The main difference between the injection-locked frequency dividers 600 and 400 lies in that the injection-locked frequency divider 600 further has the current-limiting unit 650. Here, the current-limiting unit 650 adjusts and controls a current flowing through the injection-locked frequency divider 600 according to the bias current control signal SBI6. In this manner, the power consumption of the injection-locked frequency divider 600 can be efficiently reduced. Other details of the embodiment in FIG. 6 have been illustrated in the embodiment in FIG. 4, and will not be described repeated.

From another point of view, FIG. 7 is a schematic structural view of an injection-locked frequency divider according to yet another embodiment of the present invention. Referring to FIG. 7, the injection-locked frequency divider 700 includes a variable reactance unit 710, a signal injection unit 720, switches SW71 and SW72, and transformers 730 and 740. The variable reactance unit 710 has connecting terminals N71 and N72. The signal injection unit 720 is coupled to the connecting terminals N71 and N72. The switch SW71 is coupled between the connecting terminal N71 and an operating voltage VDD. The switch SW72 is coupled between the connecting terminal N72 and the operating voltage VDD. A primary-side coil 730 a of the transformer 730 is coupled between the connecting terminal N71 and a ground terminal, and a secondary-side coil 730 b of the transformer 730 is coupled between a control terminal of the switch SW71 and the connecting terminal N72. A primary-side coil 740 a of the transformer 740 is coupled between the connecting terminal N72 and the ground terminal, and a secondary-side coil 740 b of the transformer 740 is coupled between a control terminal of the switch SW72 and the connecting terminal N71.

Furthermore, the variable reactance unit 710 includes variable capacitors C71 and C72, and the signal injection unit 720 includes a switch SW73. A first terminal of the variable capacitor C71 is coupled to the connecting terminal N71, a first terminal of the variable capacitor C72 is coupled to the connecting terminal N72, and a second terminal of the variable capacitor C71 and a second terminal of the variable capacitor C72 are coupled with each other. In addition, a first terminal of the switch SW73 is coupled to the connecting terminal N71 and a second terminal of the switch SW73 is coupled to the connecting terminal N72.

It should be noted that the switches SW71 and SW72 respectively include a P-type transistor, and the switch SW73 includes an N-type transistor. However, the architecture of the switches SW71-SW72 is not limited to this and those skilled in the art can replace the switches SW71-SW72 with other elements.

Referring to FIG. 7, the variable reactance unit 710, the switches SW71 and SW72, and the transformers 730 and 740 construct a transformer-based LC-tank oscillator. A resonator of the transformer-based LC-tank oscillator is constructed by the variable reactance unit 710 and the transformers 730 and 740. The switches SW71 and SW72 are cross-coupled to provide a negative resistance. Here, the negative resistance provided by the switches SW71 and SW72 compensates the parasitic resistance in the resonator, such that the transformer-based LC-tank oscillator maintains oscillation. In another aspect, a second terminal of the variable capacitor C71 receives a reactance control signal SIP7. The variable reactance unit 710 adjusts its reactance value according to the reactance control signal SIP7, such that the oscillation frequency of the transformer-based LC-tank oscillator changes accordingly.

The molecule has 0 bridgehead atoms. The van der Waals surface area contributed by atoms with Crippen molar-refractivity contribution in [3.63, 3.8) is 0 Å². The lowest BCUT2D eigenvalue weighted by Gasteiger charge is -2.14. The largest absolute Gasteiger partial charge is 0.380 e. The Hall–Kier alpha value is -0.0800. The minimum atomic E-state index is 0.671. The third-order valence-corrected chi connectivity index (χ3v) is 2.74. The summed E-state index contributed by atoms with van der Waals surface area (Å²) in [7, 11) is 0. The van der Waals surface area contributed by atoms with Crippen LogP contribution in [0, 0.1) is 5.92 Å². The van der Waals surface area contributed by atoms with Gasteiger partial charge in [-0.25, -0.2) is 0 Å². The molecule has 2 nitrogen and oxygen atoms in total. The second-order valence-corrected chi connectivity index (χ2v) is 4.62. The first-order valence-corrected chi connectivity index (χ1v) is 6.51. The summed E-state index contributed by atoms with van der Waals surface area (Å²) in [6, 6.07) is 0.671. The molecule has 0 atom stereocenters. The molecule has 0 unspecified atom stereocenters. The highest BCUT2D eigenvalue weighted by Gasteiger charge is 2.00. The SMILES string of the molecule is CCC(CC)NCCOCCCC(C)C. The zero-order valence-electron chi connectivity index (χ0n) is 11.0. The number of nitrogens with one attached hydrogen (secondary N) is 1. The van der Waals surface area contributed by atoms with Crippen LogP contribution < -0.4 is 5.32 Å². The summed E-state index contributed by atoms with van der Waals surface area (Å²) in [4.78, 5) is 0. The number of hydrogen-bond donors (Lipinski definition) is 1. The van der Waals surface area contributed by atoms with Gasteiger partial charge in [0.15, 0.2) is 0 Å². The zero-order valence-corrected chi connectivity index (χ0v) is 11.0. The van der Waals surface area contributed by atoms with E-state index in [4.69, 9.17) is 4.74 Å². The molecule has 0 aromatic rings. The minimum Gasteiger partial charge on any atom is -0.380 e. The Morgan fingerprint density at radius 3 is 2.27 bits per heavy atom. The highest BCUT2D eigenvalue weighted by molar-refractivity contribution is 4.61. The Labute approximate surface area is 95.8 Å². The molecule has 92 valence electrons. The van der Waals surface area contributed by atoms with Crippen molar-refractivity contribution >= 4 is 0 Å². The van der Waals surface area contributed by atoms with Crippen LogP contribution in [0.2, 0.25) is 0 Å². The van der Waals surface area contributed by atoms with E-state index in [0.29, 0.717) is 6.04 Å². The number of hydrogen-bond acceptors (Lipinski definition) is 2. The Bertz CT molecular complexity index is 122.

During the generation of a frequency division signal SDI7, the injection-locked frequency divider 700 receives an injection signal SIN7 through the signal injection unit 720, wherein the frequency of the injection signal SIN7 is denoted by f7. When the oscillation frequency of the transformer-based LC-tank oscillator approaches one half of the frequency f7, the injection-locked frequency divider 700 is in the locked state, and the frequency division signal SDI7 is output through the connecting terminals N71 and N72. At this time, the frequency of the frequency division signal SDI7 is one half of the frequency f7.

It should be noted that, when a node voltage V71 decreases, a node voltage V72 not only rises with the on/off of the switch SW71, but also further rises with the feedback action of the transformer 730. Similarly, when a node voltage V73 decreases, a node voltage V74 not only rises with the on/off of the switch SW72, but also further rises with the feedback action of the transformer 740. In this manner, the injection-locked frequency divider 700 increases the locking range of its circuit by using the feedback action of the transformers 730 and 740. Under the feedback action formed of the transformers 730 and 740, the amplitude of the frequency division signal SDI7 is efficiently enlarged, thus promoting the injection-locked frequency divider 700 operating at a low operating voltage.

FIG. 8 is a schematic structural view of an injection-locked frequency divider according to another embodiment of the present invention. Referring to FIG. 8, the injection-locked frequency divider 800 includes a variable reactance unit 810, a signal injection unit 820, P-type transistors MP81 and MP 82, and transformers 830 and 840. The variable reactance unit 810 has connecting terminals N81 and N82. The signal injection unit 820 is coupled to the connecting terminals N81 and N82. A drain of the P-type transistor MP81 is coupled to the connecting terminal N81, a gate of the P-type transistor MP81 is coupled to the connecting terminal N82, and a source of the P-type transistor MP81 is coupled to an operating voltage VDD. A drain of the P-type transistor MP82 is coupled to the connecting terminal N82, a gate of the P-type transistor MP82 is coupled to the connecting terminal N81, and a source of the P-type transistor MP82 is coupled to the operating voltage VDD.